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The Juan Manuel Blanes Municipal Museum of the Arts is located at Avenida Millan 4015, in the neighbourhood of Prado, Montevideo, in a Palladian villa designated a National Heritage Site in 1975. The villa was originally designed in 1870 by Juan Alberto Capurro, an engineer trained at the Turin Polytechnic, for the then-owner Dr. Juan Battista Raffo. The surrounding garden reveals elements of French landscape design. The municipality acquired the villa in 1929, when it commissioned the architect Eugenio Baroffio to renovate and expand the building. Baroffio maintained the eclecticism of the original design, leaving the facade intact. The museum was founded in 1930, coinciding with the 100th anniversary of the first Constitution of Uruguay, and named after the patriotic Uruguayan artist, Juan Manuel Blanes.

Museo del Mar de Uruguay / Punta del Este

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Located at La Barra de Maldonado, this museum offers to its visitors a collection with more than 10.000 species from the acuatic fauna of all over the world. There can be found shells, corals, sea horses, sea stars, crabs, whales skeletons, turtle shells, shark jaws, and much more. There can be found a large picture collection from Punta del Este and a huge aquarium. The Museo del Mar is part of a private collection that began in 1961 and today has pieces from all over the world. Its construction began in 1993 and opened its doors for the first time the 15st of January 1996. Since then the museum has tripled its size and consequently the collection´s variety.

Museo Casa Quinta Doctor Luis Alberto Herrera / Montevideo

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Museo de la Casa de Luis Alberto de Herrera (translation: House Museum of Luis Alberto de Herrera) is a museum in the Brazo Oriental barrio of Montevideo, Uruguay. The street in which the house is situated, somewhat set back from the road, is now known as Avenida Dr. Luis Alberto de Herrera (previously Avenida Larrañaga). It is surrounded by a park designed by landscape architect Charles Racine. The building was constructed at the end of the 19th century and was the residence, among other distinguisted persons, of the National Party leader Luis Alberto de Herrera, who was active in Uruguayan politics for most of the 20th century until his death in 1959. It has been annexed to the National Historical Museum in 1966.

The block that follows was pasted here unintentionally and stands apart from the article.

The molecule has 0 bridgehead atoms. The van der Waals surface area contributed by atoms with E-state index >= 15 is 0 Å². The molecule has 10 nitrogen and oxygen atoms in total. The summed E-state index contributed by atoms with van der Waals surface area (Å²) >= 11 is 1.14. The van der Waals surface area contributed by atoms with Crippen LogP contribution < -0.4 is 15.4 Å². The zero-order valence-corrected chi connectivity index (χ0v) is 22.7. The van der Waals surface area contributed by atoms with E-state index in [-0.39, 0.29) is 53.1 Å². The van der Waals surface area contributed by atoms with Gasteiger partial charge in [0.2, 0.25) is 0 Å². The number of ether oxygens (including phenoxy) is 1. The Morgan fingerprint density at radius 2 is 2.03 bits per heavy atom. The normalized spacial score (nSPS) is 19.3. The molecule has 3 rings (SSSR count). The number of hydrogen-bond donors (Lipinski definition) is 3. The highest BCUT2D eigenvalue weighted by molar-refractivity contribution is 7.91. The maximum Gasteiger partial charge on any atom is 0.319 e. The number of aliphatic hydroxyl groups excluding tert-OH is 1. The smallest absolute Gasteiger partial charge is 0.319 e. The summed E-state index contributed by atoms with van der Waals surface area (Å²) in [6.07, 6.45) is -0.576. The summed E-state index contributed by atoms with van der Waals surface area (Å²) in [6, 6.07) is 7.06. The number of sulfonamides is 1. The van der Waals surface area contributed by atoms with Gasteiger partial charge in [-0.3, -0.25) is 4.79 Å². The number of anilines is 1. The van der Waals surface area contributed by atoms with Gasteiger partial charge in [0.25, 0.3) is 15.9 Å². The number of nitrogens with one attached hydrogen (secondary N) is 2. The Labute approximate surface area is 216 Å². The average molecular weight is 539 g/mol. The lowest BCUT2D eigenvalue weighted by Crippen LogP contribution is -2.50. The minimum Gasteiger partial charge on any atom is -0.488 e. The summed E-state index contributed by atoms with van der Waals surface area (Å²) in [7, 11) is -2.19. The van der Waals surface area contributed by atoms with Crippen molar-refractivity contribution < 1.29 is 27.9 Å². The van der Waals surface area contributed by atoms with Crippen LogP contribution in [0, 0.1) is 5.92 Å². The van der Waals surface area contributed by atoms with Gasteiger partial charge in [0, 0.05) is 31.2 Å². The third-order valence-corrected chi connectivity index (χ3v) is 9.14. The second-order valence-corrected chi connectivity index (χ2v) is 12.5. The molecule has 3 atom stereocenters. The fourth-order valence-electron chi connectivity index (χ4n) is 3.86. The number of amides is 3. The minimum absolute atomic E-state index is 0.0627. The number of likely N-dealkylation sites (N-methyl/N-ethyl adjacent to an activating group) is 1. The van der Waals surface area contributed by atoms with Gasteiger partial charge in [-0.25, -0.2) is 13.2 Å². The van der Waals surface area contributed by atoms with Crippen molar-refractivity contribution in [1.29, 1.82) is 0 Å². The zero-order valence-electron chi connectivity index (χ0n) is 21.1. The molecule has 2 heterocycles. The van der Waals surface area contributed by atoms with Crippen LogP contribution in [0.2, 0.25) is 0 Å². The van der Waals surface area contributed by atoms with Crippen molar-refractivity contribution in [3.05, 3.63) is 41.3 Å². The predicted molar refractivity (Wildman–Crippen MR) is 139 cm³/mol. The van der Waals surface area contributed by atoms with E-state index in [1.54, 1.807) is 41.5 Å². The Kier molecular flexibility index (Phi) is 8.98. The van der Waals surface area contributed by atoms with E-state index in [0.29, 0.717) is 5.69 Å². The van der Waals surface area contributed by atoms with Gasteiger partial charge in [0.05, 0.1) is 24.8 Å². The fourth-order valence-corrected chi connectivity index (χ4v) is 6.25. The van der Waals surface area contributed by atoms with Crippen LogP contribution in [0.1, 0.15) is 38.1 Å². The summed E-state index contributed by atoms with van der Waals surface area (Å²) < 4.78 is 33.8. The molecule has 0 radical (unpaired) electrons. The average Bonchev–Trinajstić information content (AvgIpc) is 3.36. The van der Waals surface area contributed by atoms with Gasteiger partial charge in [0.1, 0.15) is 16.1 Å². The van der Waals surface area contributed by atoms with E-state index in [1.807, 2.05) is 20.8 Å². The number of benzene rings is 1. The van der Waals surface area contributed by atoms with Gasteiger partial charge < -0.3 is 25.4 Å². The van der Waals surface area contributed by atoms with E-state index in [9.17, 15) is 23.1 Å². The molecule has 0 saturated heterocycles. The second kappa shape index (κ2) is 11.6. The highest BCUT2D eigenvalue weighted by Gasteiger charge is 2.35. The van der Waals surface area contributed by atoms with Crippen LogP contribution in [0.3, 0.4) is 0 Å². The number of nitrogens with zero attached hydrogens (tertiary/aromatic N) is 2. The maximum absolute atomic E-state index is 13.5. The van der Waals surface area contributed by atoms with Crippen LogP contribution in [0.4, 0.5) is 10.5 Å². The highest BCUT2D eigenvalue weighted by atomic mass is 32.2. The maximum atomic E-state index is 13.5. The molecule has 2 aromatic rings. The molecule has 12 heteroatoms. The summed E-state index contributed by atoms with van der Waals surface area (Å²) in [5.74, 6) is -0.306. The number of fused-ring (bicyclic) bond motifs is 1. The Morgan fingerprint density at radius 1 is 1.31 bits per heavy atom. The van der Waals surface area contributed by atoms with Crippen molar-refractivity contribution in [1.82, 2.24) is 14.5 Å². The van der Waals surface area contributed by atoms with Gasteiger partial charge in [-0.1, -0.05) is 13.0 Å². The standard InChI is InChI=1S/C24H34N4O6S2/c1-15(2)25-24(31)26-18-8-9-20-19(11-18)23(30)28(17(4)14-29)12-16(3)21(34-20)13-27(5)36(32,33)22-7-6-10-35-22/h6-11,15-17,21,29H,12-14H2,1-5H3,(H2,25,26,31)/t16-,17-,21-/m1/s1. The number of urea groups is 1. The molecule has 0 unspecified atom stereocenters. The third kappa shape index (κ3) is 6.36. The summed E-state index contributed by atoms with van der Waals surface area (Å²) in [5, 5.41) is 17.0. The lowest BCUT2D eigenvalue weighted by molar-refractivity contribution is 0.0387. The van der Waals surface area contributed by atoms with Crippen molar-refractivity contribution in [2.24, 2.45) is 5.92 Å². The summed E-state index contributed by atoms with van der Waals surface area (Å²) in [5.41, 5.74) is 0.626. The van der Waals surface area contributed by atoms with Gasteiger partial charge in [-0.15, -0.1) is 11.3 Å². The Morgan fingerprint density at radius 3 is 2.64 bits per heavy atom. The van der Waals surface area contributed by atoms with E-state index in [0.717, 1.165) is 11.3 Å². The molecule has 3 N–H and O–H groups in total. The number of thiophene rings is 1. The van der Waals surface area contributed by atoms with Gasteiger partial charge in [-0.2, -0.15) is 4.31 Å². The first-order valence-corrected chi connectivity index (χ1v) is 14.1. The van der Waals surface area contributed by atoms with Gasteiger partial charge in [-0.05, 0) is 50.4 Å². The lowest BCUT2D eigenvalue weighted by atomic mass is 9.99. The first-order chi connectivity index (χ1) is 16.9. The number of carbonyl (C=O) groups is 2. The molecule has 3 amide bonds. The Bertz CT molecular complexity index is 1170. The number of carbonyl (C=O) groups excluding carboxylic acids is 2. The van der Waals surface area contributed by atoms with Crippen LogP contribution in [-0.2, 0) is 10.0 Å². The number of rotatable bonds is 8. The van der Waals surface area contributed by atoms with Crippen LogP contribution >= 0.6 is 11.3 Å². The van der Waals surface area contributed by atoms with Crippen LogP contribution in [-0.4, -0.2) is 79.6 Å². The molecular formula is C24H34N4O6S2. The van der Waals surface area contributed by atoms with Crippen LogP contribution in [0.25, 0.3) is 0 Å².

Museo Torres García / Antigua Ciudad de Montevideo

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The Museo Torres García is located in the historic Ciudad Vieja (Old Town) of Montevideo where unusual portraits of historical icons and cubist paintings akin to Picasso’s paintings, painted by Joaquín Torres García are exhibited. The museum was established by Manolita Piña Torres, the widow of Torres Garcia after his death in 1949 who also set up the García Torres Foundation, a private non-profit organization which organizes the paintings, drawings, original writings, archives, objects and furniture designed by the painter as well as the photographs, magazines and publications related to him. The museum attracts over 85,000 visitors a year, not only for its exhibits but also because it functions as a temporary library (on the ground floor) and as a theatre (in the basement) and attracts a significant number of art students, school children, and tourists with guided tours and educational workshops. The museum has seven floors, with the first three floors used as exhibition space and the upper floors for educational activities and art workshops.